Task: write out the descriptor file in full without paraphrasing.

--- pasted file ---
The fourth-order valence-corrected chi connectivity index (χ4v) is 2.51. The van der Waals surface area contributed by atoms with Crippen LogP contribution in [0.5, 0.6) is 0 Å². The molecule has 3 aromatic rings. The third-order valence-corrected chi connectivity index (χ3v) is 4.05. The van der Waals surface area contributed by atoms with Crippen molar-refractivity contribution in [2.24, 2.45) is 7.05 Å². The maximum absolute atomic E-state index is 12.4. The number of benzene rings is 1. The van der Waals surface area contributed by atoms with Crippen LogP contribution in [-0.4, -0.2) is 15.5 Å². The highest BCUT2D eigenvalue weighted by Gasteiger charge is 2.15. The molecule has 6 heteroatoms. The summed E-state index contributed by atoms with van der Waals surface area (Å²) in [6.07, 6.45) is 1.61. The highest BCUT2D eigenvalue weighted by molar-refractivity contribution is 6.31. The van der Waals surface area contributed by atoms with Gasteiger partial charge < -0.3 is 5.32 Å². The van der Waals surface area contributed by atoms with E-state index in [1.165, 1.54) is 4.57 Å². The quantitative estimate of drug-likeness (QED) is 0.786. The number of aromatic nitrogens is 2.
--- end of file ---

The fourth-order valence-corrected chi connectivity index (χ4v) is 2.51. The van der Waals surface area contributed by atoms with Crippen LogP contribution in [0.5, 0.6) is 0 Å². The molecule has 3 aromatic rings. The third-order valence-corrected chi connectivity index (χ3v) is 4.05. The van der Waals surface area contributed by atoms with Crippen molar-refractivity contribution in [2.24, 2.45) is 7.05 Å². The maximum absolute atomic E-state index is 12.4. The number of benzene rings is 1. The van der Waals surface area contributed by atoms with Crippen LogP contribution in [-0.4, -0.2) is 15.5 Å². The highest BCUT2D eigenvalue weighted by Gasteiger charge is 2.15. The molecule has 6 heteroatoms. The summed E-state index contributed by atoms with van der Waals surface area (Å²) in [6.07, 6.45) is 1.61. The highest BCUT2D eigenvalue weighted by molar-refractivity contribution is 6.31. The van der Waals surface area contributed by atoms with Gasteiger partial charge < -0.3 is 5.32 Å². The van der Waals surface area contributed by atoms with E-state index in [1.165, 1.54) is 4.57 Å². The quantitative estimate of drug-likeness (QED) is 0.786. The number of aromatic nitrogens is 2.